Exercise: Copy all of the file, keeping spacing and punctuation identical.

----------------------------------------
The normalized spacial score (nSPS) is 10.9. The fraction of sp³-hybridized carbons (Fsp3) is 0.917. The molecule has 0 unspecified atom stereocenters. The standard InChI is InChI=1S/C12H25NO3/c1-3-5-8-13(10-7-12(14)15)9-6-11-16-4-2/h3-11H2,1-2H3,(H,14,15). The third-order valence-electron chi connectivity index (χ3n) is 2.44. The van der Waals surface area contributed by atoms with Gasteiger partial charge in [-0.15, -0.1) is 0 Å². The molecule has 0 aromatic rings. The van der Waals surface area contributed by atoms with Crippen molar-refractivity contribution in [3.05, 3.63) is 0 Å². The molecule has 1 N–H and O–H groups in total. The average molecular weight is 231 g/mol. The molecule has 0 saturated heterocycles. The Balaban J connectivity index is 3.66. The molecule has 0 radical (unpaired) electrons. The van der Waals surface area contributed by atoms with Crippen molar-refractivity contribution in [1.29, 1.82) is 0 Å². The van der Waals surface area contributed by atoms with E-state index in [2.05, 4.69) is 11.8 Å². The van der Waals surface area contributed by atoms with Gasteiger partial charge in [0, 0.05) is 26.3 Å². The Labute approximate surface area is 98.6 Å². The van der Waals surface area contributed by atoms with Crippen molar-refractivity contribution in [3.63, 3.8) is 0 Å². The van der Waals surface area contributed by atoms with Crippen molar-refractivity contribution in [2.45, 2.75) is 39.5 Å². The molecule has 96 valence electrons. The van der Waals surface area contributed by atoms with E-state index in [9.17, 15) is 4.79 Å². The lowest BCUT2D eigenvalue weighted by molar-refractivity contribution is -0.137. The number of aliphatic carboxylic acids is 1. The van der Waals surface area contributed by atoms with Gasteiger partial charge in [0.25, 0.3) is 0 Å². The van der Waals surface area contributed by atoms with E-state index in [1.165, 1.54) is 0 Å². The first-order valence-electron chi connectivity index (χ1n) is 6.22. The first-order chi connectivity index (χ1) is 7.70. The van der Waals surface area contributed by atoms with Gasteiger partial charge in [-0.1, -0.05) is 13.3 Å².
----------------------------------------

The normalized spacial score (nSPS) is 10.9. The fraction of sp³-hybridized carbons (Fsp3) is 0.917. The molecule has 0 unspecified atom stereocenters. The standard InChI is InChI=1S/C12H25NO3/c1-3-5-8-13(10-7-12(14)15)9-6-11-16-4-2/h3-11H2,1-2H3,(H,14,15). The third-order valence-electron chi connectivity index (χ3n) is 2.44. The van der Waals surface area contributed by atoms with Gasteiger partial charge in [-0.15, -0.1) is 0 Å². The molecule has 0 aromatic rings. The van der Waals surface area contributed by atoms with Crippen molar-refractivity contribution in [3.05, 3.63) is 0 Å². The molecule has 1 N–H and O–H groups in total. The average molecular weight is 231 g/mol. The molecule has 0 saturated heterocycles. The Balaban J connectivity index is 3.66. The molecule has 0 radical (unpaired) electrons. The van der Waals surface area contributed by atoms with Crippen molar-refractivity contribution in [1.29, 1.82) is 0 Å². The van der Waals surface area contributed by atoms with E-state index in [2.05, 4.69) is 11.8 Å². The van der Waals surface area contributed by atoms with Gasteiger partial charge in [0, 0.05) is 26.3 Å². The Labute approximate surface area is 98.6 Å². The van der Waals surface area contributed by atoms with Crippen molar-refractivity contribution in [3.63, 3.8) is 0 Å². The van der Waals surface area contributed by atoms with Crippen molar-refractivity contribution in [2.45, 2.75) is 39.5 Å². The molecule has 96 valence electrons. The van der Waals surface area contributed by atoms with E-state index in [9.17, 15) is 4.79 Å². The lowest BCUT2D eigenvalue weighted by molar-refractivity contribution is -0.137. The number of aliphatic carboxylic acids is 1. The van der Waals surface area contributed by atoms with Gasteiger partial charge in [0.25, 0.3) is 0 Å². The van der Waals surface area contributed by atoms with E-state index in [1.165, 1.54) is 0 Å². The first-order valence-electron chi connectivity index (χ1n) is 6.22. The first-order chi connectivity index (χ1) is 7.70. The van der Waals surface area contributed by atoms with Gasteiger partial charge in [-0.1, -0.05) is 13.3 Å².